|| Checking for direct PDF access through Ovid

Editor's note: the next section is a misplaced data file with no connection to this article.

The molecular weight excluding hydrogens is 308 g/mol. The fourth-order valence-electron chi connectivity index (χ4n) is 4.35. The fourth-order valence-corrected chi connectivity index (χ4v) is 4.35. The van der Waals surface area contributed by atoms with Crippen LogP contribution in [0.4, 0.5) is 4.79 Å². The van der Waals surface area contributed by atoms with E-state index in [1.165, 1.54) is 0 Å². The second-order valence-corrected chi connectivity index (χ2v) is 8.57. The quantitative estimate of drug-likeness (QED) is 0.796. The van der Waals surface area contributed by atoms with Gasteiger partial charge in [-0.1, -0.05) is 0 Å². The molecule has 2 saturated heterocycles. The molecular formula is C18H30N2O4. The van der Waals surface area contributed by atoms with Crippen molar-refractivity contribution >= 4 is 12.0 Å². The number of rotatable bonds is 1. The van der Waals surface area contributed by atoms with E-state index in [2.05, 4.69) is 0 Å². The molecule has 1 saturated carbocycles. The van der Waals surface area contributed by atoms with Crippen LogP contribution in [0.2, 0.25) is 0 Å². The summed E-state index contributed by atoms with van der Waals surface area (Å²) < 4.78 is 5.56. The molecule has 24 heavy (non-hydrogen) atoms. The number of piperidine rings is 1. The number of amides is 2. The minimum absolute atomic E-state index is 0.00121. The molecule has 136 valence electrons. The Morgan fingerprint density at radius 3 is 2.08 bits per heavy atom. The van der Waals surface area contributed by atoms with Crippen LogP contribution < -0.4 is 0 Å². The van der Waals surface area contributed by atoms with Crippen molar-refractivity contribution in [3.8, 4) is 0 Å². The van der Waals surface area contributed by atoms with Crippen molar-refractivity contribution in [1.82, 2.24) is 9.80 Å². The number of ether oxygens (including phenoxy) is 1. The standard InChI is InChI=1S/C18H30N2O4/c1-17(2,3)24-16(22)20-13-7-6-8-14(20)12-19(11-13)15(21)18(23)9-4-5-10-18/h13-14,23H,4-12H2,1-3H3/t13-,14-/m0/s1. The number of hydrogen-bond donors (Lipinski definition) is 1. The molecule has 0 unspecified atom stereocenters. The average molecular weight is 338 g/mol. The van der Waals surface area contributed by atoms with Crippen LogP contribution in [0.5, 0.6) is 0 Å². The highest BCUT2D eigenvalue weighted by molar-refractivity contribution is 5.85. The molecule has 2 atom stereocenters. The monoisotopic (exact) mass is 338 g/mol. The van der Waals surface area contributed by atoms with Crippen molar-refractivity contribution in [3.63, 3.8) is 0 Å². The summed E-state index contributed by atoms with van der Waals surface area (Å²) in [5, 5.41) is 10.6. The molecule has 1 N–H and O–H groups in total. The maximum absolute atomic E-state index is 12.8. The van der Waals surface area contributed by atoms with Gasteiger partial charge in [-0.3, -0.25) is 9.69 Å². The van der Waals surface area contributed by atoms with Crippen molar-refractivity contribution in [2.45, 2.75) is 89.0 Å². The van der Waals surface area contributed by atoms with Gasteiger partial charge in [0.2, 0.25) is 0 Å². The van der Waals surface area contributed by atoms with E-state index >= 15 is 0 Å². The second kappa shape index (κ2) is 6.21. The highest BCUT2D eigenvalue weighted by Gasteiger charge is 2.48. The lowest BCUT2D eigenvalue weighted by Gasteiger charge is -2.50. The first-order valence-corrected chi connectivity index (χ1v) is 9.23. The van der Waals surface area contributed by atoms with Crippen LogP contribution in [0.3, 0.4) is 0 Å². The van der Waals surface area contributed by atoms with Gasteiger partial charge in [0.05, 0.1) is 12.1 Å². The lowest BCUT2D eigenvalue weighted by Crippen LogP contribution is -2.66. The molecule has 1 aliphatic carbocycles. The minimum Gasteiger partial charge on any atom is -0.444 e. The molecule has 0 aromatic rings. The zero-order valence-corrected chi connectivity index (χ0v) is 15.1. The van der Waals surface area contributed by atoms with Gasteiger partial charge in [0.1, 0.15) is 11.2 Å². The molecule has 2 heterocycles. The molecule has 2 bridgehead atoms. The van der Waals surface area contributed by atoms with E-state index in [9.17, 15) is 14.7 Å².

Caste shape dimorphism (CShD) has previously been studied in wasps through comparison of different body parts, originating from different imaginal discs. Using geometric morphometrics with a new protocol for measuring wings of pinned specimens from natural history collections, we tested CShD of three hornet species in an organ developed from a single imaginal disc: the forewing. Gaussian mixture models retrieved most castes and species levels, confirming that caste is an important component of wing variations in females of these hornets. Size and allometry – the influence of size on shape – contribution to wing dimorphism between castes was major, but failed to explain the entire shape dimorphism. This deviation from simple allometric scaling was not similar in the three species: in Vespa tropica, allometric directions in the shape space differed between castes, whereas in V. crabro and V. velutina, they were similar but a significant part of CShD resulted from lateral transpositions. These results clearly indicate that queens are not just enlarged workers. They also support that the different patterns of CShD may result from different developmental mechanisms. Finally, they highlight that even in a highly social group like hornets, there is still variation in caste dimorphism among species.